- Private equity fund managers are rapidly conducting portfolio analysis to determine where they should spend their limited time to ensure liquidity knowing that not all companies can or will be saved.
- In the near-term, as an example, a business with $100 million in COGS and 55 days of DSO can potentially free up $4-$6 million in cash within 90 days.
- Five specific actions that middle market manufacturers can take now to free up cashflow while preparing to re-open during the COVID crisis..
As the dust settles on first quarter results, many private equity-owned, middle-market manufacturers escaped the period without breaking their covenants. The rest of 2020 will be a different story, especially for businesses not deemed 'essential.'
Given the potential exemptions to potential covenants, breaking them are the least of their worries for many manufacturing business leaders. With such a precipitous drop in near-term demand, cash is the only real protection against insolvency. Keeping as much cash as possible is now the name of the game. Over the past several months, private equity fund managers have recently conducted portfolio analysis to determine where they should spend their limited time to ensure liquidity. Not all companies can or will be saved.
With or without CARES Act relief, portfolio companies are taking a range of immediate actions to free up cash and survive while preparing to reopen. While the number of operating partner roles in PE firms has been growing, many of them have now been deluged with requests to support multiple businesses. Despite these challenges, much can be done.
In the near-term, as an example, a business with $100 million in COGS and 55 days of DSO can potentially free up $4-$6 million in cash within 90 days. We’ve seen multiple manufacturers realize such benefits within recent months.
Below are a some specific areas that our middle-market clients are now leveraging to free up cash while they simultaneously prepare to restart
1. Quickly Adjust Capacity to Near-Term Demand
Market sector demand has changed dramatically. For one of our clients, demand from automotive customers has collapsed while food sector orders are way up. As a result, some of their production lines and facilities are struggling with insufficient capacity while others have little or no orders to run. The faster that lines can be converted to support the shift in product demand, the greater the cashflow benefit will be.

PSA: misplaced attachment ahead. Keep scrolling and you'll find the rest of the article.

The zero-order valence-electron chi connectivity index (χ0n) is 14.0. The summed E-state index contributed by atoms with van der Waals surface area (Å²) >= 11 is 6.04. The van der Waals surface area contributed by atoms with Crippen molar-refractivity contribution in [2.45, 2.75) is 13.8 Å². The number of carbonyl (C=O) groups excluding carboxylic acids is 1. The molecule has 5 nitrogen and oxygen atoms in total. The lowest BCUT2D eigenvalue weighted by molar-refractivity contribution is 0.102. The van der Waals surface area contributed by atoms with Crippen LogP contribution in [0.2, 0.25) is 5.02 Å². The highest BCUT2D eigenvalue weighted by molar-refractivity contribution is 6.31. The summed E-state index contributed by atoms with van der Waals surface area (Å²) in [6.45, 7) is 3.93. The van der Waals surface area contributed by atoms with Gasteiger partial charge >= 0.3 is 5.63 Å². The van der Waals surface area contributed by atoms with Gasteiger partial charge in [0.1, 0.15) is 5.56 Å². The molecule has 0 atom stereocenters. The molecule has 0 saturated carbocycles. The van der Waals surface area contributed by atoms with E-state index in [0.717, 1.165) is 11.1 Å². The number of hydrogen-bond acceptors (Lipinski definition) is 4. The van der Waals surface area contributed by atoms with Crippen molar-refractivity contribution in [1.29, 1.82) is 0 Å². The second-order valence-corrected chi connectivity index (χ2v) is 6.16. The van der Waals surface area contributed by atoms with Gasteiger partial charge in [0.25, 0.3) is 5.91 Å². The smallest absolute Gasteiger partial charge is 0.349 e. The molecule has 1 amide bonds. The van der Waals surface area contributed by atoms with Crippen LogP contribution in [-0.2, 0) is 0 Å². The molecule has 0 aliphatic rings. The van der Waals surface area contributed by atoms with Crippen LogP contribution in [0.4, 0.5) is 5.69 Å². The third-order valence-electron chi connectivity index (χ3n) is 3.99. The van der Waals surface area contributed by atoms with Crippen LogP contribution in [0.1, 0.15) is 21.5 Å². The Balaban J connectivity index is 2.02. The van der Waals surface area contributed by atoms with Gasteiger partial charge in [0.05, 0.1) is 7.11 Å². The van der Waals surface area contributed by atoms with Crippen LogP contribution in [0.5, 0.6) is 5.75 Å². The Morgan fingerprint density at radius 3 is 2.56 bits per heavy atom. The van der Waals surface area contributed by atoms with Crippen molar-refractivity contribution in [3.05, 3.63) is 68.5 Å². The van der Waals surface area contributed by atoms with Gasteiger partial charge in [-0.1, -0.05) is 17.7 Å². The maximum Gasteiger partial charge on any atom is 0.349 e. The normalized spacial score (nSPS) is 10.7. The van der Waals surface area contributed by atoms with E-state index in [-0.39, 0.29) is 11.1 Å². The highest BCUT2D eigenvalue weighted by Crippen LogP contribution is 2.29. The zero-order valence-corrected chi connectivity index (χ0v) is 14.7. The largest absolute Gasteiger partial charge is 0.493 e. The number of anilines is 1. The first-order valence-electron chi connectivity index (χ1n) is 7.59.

2. Effectively Manage the Inbound Supply Chain
Most companies have already cut off unneeded inbound orders where possible, and renegotiated supplier terms and payment schedules. What else in your replenishment process needs to change? For some manufacturers up to 80% of inbound material is delivered through some form of kanban, and not MRP. Large bin sizes representing days of demand may trigger far more material than will be needed over the next quarter. Ordering algorithms must now be based more on future expected demand patterns and not the past. Turning off the automated replenishment processes, conducting manual reviews and resizing can yield significant cashflow benefits.
3. Run Sales & Operations Planning More Frequently
Given all of the economic uncertainty, any sales forecasts will be off. The question is by how much? Matching incoming supply to expected demand will be critical for maximizing near-term cash benefits while also serving your customer base. That requires a clear understanding of capacities and a strong process to support a regular review of planning parameters. Running your S&OP process far more frequently will help manage the uncertainty. Depending on the business, weekly runs (as detailed in our recent article about the S&OP cadence during COVID) should be considered.
4. Redirect Existing Inventory
Demand for some raw materials and work-in-process inventory will remain low for some time. Can some of the high-value, slow-moving inventory be repurposed? Your slow-moving inventory may now be in high demand by another business. One of our clients with metal that wouldn’t be used in the near term resold it to an 'essential' business, convert it into cash without any discount.
5. Reduce Your Days Sales Outstanding and Order-to-Cash Cycle
There has probably never been a more urgent need to reduce waste and time at both ends of the order-to-cash cycle. For some companies, a one-day reduction in DSO is easily worth $1 million or more. Here is what several manufacturers we work with are focused on now:
- Customer Credit – In highly uncertain times manufacturers need to prioritize orders based on which customers will pay their invoices, and how fast. Fulfilling orders from those that are not paying within agreed-upon terms increases risk and can significantly undercut cashflow.
- Front-end Business Processes – For engineer-to-order or made-to-order businesses, process changes can be made to streamline workflow and free up cash. A 3D imaging client recently achieved a 40% front-end lead time reduction that will reduce in their order-to-cash cycle time by seven weeks.
- Backend Business Processes: The accounts receivable process is often riddled with issues that unnecessarily extend receipt of payment beyond agreed upon terms. While some customers will always pay faster than others, many delays are caused by internal processes and non-standard work. With minimal effort we have helped companies halve their AR term overages. How much cash could that free up for you?
These are a few of the strategies that middle-market manufacturers are taking to maximize cashflow today. Can you add to this list?
You can also visit the TBM COVID resource center for manufacturers for more information on how to respond and prepare for the long-term implications of COVID-19 manufacturing resources.
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